- Understand how to reduce water use in produce washing and sorting by replacing wet cleaning and transport processes with dry, mechanical processes.
Water is vital to the food processing and beverage manufacturing sector, both to grow the crops that provide the input for the sector and to process its products. The California Department of Water Resources compiled a series of good practices for water efficiency in the food and beverage industry.
Five major process areas that are common to all fruit and vegetable processing include:
- Cleaning and sanitation
- Product washing and sorting
- Preparation for processing (peeling, blanching, etc.)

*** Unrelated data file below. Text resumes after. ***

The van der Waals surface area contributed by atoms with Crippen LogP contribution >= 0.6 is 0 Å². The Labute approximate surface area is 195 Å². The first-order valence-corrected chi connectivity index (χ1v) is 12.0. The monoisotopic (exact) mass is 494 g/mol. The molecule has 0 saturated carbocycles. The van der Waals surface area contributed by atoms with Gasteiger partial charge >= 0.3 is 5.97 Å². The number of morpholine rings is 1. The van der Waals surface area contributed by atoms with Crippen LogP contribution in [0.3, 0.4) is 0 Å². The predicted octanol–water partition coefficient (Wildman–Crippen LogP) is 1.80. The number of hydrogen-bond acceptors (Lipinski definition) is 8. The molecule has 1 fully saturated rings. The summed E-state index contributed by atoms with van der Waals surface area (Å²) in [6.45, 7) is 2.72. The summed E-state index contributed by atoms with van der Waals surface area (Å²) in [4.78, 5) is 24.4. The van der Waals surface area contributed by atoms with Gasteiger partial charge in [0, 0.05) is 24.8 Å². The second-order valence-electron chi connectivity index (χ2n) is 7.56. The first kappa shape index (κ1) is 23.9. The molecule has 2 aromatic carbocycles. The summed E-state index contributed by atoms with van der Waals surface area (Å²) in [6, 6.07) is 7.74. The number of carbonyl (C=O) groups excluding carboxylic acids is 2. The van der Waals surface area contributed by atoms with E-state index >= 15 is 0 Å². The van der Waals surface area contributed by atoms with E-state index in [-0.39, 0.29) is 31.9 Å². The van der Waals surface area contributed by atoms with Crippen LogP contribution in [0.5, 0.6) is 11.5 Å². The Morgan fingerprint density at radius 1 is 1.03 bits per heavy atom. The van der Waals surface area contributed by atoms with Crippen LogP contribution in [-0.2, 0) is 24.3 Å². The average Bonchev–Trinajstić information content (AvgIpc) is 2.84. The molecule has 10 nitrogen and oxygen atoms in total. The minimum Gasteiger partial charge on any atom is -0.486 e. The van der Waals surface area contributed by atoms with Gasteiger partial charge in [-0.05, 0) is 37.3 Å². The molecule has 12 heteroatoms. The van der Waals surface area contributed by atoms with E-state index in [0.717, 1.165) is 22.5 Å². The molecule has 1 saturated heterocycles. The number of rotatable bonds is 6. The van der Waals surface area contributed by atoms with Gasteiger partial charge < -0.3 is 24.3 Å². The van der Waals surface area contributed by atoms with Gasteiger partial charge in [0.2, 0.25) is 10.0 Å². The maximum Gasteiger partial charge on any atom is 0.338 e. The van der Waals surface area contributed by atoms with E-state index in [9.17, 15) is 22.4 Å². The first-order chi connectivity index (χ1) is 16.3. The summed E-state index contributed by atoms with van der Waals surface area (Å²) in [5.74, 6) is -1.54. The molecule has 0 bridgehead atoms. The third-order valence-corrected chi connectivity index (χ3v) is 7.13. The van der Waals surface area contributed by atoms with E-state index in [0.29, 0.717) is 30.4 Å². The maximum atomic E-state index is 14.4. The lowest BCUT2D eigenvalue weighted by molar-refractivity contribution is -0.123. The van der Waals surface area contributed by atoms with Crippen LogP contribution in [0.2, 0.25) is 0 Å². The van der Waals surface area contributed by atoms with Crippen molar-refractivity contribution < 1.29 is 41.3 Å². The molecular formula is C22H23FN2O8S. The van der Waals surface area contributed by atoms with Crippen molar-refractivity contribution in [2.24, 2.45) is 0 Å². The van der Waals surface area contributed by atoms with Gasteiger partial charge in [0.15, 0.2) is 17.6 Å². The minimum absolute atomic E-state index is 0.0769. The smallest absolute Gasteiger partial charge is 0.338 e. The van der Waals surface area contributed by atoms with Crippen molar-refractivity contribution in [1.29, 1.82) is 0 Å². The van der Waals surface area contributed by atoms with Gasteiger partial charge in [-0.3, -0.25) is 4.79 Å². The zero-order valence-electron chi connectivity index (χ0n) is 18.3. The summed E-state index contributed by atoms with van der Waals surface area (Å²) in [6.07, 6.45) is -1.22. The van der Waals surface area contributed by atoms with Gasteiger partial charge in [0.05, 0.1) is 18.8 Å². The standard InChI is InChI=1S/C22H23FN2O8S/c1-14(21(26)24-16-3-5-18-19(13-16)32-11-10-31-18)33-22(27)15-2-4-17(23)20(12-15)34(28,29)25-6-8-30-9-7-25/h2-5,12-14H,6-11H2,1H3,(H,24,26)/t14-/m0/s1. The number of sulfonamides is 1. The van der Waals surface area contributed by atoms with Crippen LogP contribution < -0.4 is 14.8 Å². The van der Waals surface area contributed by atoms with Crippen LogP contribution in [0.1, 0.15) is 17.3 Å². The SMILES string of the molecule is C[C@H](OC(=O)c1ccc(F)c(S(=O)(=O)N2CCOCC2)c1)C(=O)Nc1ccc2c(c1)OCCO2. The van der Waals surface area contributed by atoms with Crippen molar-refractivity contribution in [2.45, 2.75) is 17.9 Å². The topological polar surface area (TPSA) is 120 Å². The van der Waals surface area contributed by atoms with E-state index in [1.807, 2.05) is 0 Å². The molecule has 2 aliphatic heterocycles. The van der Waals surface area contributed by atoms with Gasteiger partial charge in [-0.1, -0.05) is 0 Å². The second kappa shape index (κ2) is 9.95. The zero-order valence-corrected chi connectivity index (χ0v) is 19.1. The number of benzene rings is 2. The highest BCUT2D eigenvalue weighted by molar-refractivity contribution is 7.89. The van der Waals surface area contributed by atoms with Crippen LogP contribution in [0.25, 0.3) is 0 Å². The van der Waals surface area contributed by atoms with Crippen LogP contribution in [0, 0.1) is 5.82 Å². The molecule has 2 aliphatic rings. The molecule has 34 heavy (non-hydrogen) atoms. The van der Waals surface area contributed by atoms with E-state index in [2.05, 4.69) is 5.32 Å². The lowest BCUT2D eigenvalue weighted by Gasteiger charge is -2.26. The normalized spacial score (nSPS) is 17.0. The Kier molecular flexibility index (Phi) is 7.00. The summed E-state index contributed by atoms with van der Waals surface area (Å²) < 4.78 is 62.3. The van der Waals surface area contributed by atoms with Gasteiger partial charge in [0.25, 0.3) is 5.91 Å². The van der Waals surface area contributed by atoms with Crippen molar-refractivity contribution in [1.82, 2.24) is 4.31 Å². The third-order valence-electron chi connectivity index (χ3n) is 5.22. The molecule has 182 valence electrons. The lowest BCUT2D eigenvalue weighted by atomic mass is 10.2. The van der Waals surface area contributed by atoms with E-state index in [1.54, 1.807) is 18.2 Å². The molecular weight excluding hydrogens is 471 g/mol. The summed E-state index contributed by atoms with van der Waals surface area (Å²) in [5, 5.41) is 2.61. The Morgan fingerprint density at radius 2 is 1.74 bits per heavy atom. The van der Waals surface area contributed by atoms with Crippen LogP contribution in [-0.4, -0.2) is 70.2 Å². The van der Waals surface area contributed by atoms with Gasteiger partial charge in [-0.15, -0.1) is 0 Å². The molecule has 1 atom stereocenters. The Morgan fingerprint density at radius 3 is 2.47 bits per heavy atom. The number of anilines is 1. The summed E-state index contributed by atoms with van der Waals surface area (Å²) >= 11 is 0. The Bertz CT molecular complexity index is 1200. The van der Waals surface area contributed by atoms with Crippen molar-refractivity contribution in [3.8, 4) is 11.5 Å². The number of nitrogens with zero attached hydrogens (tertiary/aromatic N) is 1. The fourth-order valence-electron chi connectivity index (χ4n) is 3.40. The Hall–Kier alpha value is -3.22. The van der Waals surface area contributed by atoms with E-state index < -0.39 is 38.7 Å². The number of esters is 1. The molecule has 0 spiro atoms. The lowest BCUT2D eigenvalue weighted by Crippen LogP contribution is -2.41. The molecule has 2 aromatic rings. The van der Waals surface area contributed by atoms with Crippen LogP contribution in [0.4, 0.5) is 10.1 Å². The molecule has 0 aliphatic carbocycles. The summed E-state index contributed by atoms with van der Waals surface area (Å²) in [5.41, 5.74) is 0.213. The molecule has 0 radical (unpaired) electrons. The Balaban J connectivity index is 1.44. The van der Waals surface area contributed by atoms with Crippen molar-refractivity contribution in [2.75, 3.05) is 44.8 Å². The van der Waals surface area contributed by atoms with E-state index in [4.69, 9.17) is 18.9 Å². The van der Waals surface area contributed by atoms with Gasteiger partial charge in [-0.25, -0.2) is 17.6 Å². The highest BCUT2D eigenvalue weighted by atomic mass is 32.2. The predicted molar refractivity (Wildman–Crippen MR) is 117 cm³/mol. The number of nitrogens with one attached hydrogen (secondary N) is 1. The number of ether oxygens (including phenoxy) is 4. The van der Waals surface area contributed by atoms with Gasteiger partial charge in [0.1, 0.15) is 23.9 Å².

- Food processing and cooking
- Final canning and packaging for shipment
- Washing Operation
A good practice for reducing water use in product washing and sorting (stage 2) is to replace wet processes with dry, mechanical processes.
- Use vibration and air to help clear fruit and vegetables of debris and dirt before fluming or washing
- Use brushes to clean produce
- Spray wash instead of submerging fruits and vegetables to wash them
- Use countercurrent washing
- Reduce overflow
- Where the fruit or vegetable will not be damaged by mechanical handling, use conveyor belts, use pneumatic systems, or totes to move product instead of water
- Use flumes with a minimum cross section to reduce water volume
- Recirculate flume water where allowed by code
- Use flumes with parabolic cross-sections rather than flat-bottom troughs
- Eliminate fluming water and use dry removal of dirt
- Sorting, culling, and grading should occur before fluming or washing
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